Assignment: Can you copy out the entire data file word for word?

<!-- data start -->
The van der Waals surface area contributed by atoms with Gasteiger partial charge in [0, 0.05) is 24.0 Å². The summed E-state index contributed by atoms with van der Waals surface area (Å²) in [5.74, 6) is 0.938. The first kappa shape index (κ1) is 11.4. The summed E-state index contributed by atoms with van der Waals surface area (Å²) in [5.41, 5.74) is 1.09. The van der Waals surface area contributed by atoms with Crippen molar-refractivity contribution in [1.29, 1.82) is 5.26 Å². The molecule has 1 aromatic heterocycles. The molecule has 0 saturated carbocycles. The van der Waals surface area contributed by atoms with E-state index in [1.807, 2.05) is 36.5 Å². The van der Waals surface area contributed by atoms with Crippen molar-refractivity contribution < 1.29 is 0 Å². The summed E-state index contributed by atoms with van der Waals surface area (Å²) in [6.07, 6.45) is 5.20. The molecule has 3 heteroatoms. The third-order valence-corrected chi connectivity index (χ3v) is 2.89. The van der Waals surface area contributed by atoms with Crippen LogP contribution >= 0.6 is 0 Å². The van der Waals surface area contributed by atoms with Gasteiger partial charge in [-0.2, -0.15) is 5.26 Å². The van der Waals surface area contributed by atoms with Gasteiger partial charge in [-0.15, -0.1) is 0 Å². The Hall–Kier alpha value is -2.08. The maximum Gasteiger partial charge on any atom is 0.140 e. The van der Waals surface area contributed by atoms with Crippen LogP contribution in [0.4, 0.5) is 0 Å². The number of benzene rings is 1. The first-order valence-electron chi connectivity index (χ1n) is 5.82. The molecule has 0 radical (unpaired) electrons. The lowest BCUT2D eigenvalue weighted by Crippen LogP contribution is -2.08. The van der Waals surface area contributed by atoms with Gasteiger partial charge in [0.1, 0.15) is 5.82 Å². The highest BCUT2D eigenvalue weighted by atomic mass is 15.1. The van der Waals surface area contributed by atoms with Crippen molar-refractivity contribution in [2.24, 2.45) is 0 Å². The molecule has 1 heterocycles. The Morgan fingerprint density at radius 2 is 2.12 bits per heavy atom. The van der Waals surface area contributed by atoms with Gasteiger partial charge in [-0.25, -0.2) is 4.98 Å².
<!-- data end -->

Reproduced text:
The van der Waals surface area contributed by atoms with Gasteiger partial charge in [0, 0.05) is 24.0 Å². The summed E-state index contributed by atoms with van der Waals surface area (Å²) in [5.74, 6) is 0.938. The first kappa shape index (κ1) is 11.4. The summed E-state index contributed by atoms with van der Waals surface area (Å²) in [5.41, 5.74) is 1.09. The van der Waals surface area contributed by atoms with Crippen molar-refractivity contribution in [1.29, 1.82) is 5.26 Å². The molecule has 1 aromatic heterocycles. The molecule has 0 saturated carbocycles. The van der Waals surface area contributed by atoms with E-state index in [1.807, 2.05) is 36.5 Å². The van der Waals surface area contributed by atoms with Crippen molar-refractivity contribution < 1.29 is 0 Å². The summed E-state index contributed by atoms with van der Waals surface area (Å²) in [6.07, 6.45) is 5.20. The molecule has 3 heteroatoms. The third-order valence-corrected chi connectivity index (χ3v) is 2.89. The van der Waals surface area contributed by atoms with Crippen LogP contribution >= 0.6 is 0 Å². The van der Waals surface area contributed by atoms with Gasteiger partial charge in [-0.2, -0.15) is 5.26 Å². The van der Waals surface area contributed by atoms with Gasteiger partial charge in [-0.15, -0.1) is 0 Å². The Hall–Kier alpha value is -2.08. The maximum Gasteiger partial charge on any atom is 0.140 e. The van der Waals surface area contributed by atoms with Crippen LogP contribution in [0.4, 0.5) is 0 Å². The number of benzene rings is 1. The first-order valence-electron chi connectivity index (χ1n) is 5.82. The molecule has 0 radical (unpaired) electrons. The lowest BCUT2D eigenvalue weighted by Crippen LogP contribution is -2.08. The van der Waals surface area contributed by atoms with Gasteiger partial charge in [0.1, 0.15) is 5.82 Å². The highest BCUT2D eigenvalue weighted by atomic mass is 15.1. The van der Waals surface area contributed by atoms with Crippen molar-refractivity contribution in [2.24, 2.45) is 0 Å². The molecule has 1 heterocycles. The Morgan fingerprint density at radius 2 is 2.12 bits per heavy atom. The van der Waals surface area contributed by atoms with Gasteiger partial charge in [-0.25, -0.2) is 4.98 Å².